It makes me all fizzy and giddy to see men dress up like women. There’s something so joyously liberating about it all. And I don’t think I’m the only one who finds female impersonators a total hoot and super sexy. Gay, straight, bi, femme, butch, blah blah blah: Just about everyone I know gets chirpy at the sight of an aging queen squeezed into a sleek satin dress and bellowing “I Will Survive” like a diva in heat.
The only people who disapprove of such a glorious spectacle are pinched-up prudes and freaky deacons who still believe there’s something larcenous at stake in the fluid play of gender — the same people who slap toys out of the hands of children and tsk-tsk you about your potty mouth. Go away!
Which brings us to Priscilla, Queen of the Desert, now in production at Actors Cabaret of Eugene. Adapted from the hit 1994 Australian film The Adventure of Priscilla, etc., this stage show, directed by ACE’s Joe Zingo, is a disco-rific celebration of the glitz and ragged glamour of three friends who travel into the Australian outback to perform their girly show in front of the drunken denizens of the desert.
Of course, the narrative threads — unexpected romance, overcoming homophobia, money and vehicle problems, one performer’s family secret or, rather, secret family — are important here, but way less so than in the film. ACE’s Priscilla focuses, rightly, on the sheer pomp and circumstance of the stage show, and in this the production is a success, full of outrageous costumes and oodles of musical numbers. Fun is the operative word; this is a really fun, and funny, show.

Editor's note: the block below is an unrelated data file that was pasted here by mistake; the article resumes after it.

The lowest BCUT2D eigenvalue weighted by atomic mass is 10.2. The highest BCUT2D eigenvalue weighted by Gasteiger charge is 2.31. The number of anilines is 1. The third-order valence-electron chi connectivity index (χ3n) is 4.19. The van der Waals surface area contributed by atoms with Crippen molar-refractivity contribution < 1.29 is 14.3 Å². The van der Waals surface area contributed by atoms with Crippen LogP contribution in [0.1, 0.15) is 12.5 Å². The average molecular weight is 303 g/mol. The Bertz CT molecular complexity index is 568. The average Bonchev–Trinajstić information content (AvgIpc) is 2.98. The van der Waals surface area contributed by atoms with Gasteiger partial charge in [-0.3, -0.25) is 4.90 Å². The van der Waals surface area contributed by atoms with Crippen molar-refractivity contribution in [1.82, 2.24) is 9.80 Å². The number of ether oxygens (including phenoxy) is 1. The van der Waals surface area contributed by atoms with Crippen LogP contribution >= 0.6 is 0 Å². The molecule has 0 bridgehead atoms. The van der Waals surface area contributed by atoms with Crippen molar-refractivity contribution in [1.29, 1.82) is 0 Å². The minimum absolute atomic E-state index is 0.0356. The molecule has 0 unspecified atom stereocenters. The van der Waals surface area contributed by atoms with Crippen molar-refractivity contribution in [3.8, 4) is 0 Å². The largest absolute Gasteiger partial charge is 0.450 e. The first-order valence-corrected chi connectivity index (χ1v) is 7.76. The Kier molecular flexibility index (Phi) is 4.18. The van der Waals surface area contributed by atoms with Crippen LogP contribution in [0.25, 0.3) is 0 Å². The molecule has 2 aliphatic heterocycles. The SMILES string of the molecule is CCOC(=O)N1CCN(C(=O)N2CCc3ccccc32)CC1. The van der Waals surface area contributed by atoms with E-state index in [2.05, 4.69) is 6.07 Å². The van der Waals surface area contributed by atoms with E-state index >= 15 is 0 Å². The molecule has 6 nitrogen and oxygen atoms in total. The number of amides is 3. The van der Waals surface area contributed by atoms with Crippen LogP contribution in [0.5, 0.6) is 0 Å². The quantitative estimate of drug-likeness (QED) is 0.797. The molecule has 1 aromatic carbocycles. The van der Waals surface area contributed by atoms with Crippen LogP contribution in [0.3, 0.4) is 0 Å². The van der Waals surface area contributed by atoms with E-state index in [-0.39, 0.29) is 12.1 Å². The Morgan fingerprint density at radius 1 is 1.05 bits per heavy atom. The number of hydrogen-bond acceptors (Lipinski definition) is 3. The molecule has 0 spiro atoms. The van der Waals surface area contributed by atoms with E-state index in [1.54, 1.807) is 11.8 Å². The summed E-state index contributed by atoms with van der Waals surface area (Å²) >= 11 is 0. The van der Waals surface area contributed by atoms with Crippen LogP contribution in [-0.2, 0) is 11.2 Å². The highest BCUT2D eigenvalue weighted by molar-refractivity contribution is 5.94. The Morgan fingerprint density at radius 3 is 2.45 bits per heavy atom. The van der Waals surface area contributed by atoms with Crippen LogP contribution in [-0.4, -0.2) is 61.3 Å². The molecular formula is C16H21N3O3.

Does it matter that the production isn’t perfect? (It’s not, and it doesn’t.) What counts here is the sheer energy of the cast, which seeks emphatically to connect with the audience. The leads go all in: With his gravelly voice and wry, exhausted vibe, Michael Watkins is perfectly suited to the role of the recently widowed Bernadette, the group’s elder statesman; Sheldon Hall is appropriately snarky and wild-oatish as the cubby Felicia Jolly Goodfellow; and Anthony Krall takes the cake as Mitzi, a tall drink of water seeking frantically to come to terms with the past.
Bruce McCarthy is adorably sweet as Bob, the outback mechanic who develops a crush on Bernadette, and Justin Stafford (aka Trai La Trash) sets a frisky tone as the emcee Miss Understanding.
As usual, Zingo makes great use of the stage and beyond, orchestrating the action in such a way that the performance is always spilling out into the audience, creating a strong sense of immediacy and participation. The backing cast is a kick in the pants, especially the three divas (Jenny Parks, Laura Holden, Emily Westlund), who provide a sort of melodic counterpoint to the leads.
And the seemingly endless outfits of the main performers are extravagantly extravagant and eye-popping; if for no other reason, go to behold the costumes — especially those righteous floor-length flares and the outrageous lizard get-up created by designer Mary Jensen.
Like much of what ACE does, Priscilla is less theatrical than spectacular, a kind of pageant that strives to connect with its audience in a way that is at once nostalgic and celebratory. It’s a low-risk, high-reward operation, and that’s just fine. The idea is not to push the audience but pull it in, and Priscilla does that in splendid fashion, like fishing with a feather boa.
Priscilla, Queen of the Desert plays at Actors Cabaret of Eugene through Oct. 14; $16-42.95, tickets at 541-683-4368.